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I have the following multiple response question here.

Suppose $V$ is a subspace of $\mathbb{R}^n$ and $S$ is a set of vectors in $V$ whose span is the subspace $W$ of $V$. Select the correct statements.

  1. The orthogonal complement of $S$ in $V$ is the same as the orthogonal complement $W$ in $V$.
  2. Every vector of $S$ belongs to the orthogonal complement of $S$ in $V$.
  3. If $\mathbf{u}$ is a vector in $V$ which belongs to both $W$ and its orthogonal complement in $V$, then $\mathbf{u}=\mathbf{0}$.
  4. If $\mathbf{u}$ is a vector in $V$ which belongs to both $W$ and its orthogonal complement in $V$, then $\mathbf{u}$ belongs to $S$.
  5. If $\mathbf{u}$ is a vector in $V$ which belongs to both $W$ and its orthogonal complement in $V$, then $|u|=1$.
  6. If $V$ has dimension $10$, and $S$ contains $7$ vectors, then the dimension of $W^\perp$ is at least $3$.
  7. If $V$ has dimension $10$, and $S$ contains $7$ vectors, then the dimension of $W^\perp$ is at most $3$.
  8. If $V$ has dimension $10$, and $S$ contains $7$ vectors, then the dimension of $W^\perp$ is always $3$.

The correct answer should be $1$,$3$ and $6$ but could someone explain why?

I understand $3$ but I don't understand why $1$ and $6$ are true. Could someone explain why the other statements are false?

For instance, I thought $8$ would be right instead of $6$ since I thought by the rank-nullity theorem, the nullity must ALWAYS be $3$.

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By definition $S^\perp=\{\bar{x} \in V | \bar{x}\cdot \bar{s} = 0, \forall \bar{s} \in S\}$, where I'm assuming $(\cdot)$ is the regular dot product.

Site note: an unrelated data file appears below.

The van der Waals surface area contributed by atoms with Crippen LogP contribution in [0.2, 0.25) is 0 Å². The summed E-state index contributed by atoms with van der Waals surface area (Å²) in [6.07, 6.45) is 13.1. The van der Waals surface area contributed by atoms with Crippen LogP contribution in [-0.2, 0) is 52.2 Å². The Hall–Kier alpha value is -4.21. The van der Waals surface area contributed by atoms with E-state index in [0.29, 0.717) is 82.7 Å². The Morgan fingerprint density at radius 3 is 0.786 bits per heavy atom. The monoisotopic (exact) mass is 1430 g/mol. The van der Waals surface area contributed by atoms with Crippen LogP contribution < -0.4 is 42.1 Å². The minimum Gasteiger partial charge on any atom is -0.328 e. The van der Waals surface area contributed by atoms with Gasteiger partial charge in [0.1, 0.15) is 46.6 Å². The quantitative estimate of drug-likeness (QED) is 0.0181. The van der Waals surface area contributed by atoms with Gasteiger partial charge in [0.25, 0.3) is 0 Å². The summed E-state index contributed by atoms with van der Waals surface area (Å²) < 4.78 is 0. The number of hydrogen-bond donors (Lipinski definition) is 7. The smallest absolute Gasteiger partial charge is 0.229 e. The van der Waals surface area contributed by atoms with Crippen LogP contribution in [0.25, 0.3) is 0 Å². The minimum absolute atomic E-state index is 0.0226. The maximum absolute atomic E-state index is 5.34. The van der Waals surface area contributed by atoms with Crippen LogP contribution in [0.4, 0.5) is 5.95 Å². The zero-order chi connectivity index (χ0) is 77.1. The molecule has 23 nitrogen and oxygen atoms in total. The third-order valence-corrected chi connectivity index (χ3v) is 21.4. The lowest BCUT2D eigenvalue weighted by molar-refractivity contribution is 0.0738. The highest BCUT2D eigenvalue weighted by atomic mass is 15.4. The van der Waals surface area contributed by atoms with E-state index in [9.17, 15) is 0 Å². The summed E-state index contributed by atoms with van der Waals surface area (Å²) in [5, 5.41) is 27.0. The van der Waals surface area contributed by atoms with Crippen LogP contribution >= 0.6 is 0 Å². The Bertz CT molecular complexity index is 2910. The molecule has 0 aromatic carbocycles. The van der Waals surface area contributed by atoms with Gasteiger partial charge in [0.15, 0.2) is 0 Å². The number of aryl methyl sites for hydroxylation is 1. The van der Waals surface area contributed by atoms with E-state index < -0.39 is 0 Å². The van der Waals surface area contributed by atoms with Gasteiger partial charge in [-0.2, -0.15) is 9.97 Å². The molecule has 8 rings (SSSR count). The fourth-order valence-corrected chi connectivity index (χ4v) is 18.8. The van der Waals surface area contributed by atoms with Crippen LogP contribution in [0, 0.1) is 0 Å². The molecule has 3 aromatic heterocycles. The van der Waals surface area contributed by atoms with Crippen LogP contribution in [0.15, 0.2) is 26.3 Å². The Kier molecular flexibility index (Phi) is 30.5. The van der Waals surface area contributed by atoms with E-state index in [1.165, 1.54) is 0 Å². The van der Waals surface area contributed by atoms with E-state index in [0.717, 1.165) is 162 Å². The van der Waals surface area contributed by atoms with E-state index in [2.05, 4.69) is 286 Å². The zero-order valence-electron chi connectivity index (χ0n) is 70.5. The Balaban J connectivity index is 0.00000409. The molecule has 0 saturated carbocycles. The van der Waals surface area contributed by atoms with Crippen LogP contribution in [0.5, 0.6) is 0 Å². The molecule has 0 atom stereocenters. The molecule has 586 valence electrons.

Let $S$ be a set of vectors in $V$.

Then $\bar{x}\in S^\perp$ implies $\bar{x}\cdot\bar{s} =0$ for all $\bar{s}\in S$, and since $W=\text{span}(S)$, $W$ is the set of all linear combinations of the vectors in $S$, thus for $\bar{w} \in W$, $\bar{w} = a_1\bar{s_1} +\cdots + a_n\bar{s_n}$ for $a_1,...,a_n \in \mathbb{R}$, and $\bar{x}\cdot\bar{w} =a_1(\bar{x}\cdot\bar{s_1})+\cdots+a_n(\bar{x}\cdot\bar{s_n}) = a_1(0)+\cdots+a_n(0)=0$.

Similarly $W^\perp = \{\bar{x} \in V|\bar{x}\cdot\bar{w}=0, \forall \bar{w} \in W\}$, thus $\bar{x}\in W^\perp$ because every $\bar{w} \in W$ is a linear combination of the vectors in $S$ and $\bar{x}\cdot\bar{s} =0$ for all $\bar{s}\in S$. $S^\perp \subseteq W^\perp$.

Every vector $\bar{s} \in S$ is an element of $W$ thus if $\bar{x} \in W^\perp$ then in particular $\bar{x}\cdot\bar{s} =0$ for all $\bar{s} \in S$, thus $\bar{x}\in S^\perp$. $W^\perp \subseteq S^\perp$.

In conclusion $S^\perp = W^\perp$. As for $\#6,7,8$ $\dim(S^\perp)+\dim(S) = \dim(V) =10$, however we cannot be certain that $\dim(S)=7$ because the vectors in $S$ may not be linearly independent, thus at best we know that $\dim(S) \leq 7$, and so $\dim(S^\perp)\geq 10-7=3$. For example say $S$ had $7$ vectors but when finding a basis for $S$ we find that the basis only has $5$ vectors, then $\dim(S) =5\leq 7$ and $\dim(S^\perp)=5 \geq 3$.

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